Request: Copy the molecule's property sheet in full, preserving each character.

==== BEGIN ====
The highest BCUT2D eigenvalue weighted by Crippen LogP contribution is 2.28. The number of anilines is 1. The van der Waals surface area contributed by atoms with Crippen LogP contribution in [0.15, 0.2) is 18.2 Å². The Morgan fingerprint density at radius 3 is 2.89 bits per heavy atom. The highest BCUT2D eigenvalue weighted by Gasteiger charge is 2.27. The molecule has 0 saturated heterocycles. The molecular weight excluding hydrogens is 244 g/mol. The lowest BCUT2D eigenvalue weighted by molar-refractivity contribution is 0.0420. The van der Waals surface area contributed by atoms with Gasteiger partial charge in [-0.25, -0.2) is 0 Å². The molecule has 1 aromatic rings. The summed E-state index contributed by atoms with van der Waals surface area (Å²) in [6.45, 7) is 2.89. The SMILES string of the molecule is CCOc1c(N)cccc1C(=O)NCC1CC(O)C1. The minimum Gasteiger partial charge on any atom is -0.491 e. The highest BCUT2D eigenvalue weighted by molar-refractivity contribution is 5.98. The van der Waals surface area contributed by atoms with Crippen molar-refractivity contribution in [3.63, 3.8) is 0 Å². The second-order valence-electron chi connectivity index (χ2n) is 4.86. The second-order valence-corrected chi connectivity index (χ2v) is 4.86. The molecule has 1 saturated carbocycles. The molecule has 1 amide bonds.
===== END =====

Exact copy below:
The highest BCUT2D eigenvalue weighted by Crippen LogP contribution is 2.28. The number of anilines is 1. The van der Waals surface area contributed by atoms with Crippen LogP contribution in [0.15, 0.2) is 18.2 Å². The Morgan fingerprint density at radius 3 is 2.89 bits per heavy atom. The highest BCUT2D eigenvalue weighted by Gasteiger charge is 2.27. The molecule has 0 saturated heterocycles. The molecular weight excluding hydrogens is 244 g/mol. The lowest BCUT2D eigenvalue weighted by molar-refractivity contribution is 0.0420. The van der Waals surface area contributed by atoms with Gasteiger partial charge in [-0.25, -0.2) is 0 Å². The molecule has 1 aromatic rings. The summed E-state index contributed by atoms with van der Waals surface area (Å²) in [6.45, 7) is 2.89. The SMILES string of the molecule is CCOc1c(N)cccc1C(=O)NCC1CC(O)C1. The minimum Gasteiger partial charge on any atom is -0.491 e. The highest BCUT2D eigenvalue weighted by molar-refractivity contribution is 5.98. The van der Waals surface area contributed by atoms with Crippen molar-refractivity contribution in [3.63, 3.8) is 0 Å². The second-order valence-electron chi connectivity index (χ2n) is 4.86. The second-order valence-corrected chi connectivity index (χ2v) is 4.86. The molecule has 1 saturated carbocycles. The molecule has 1 amide bonds.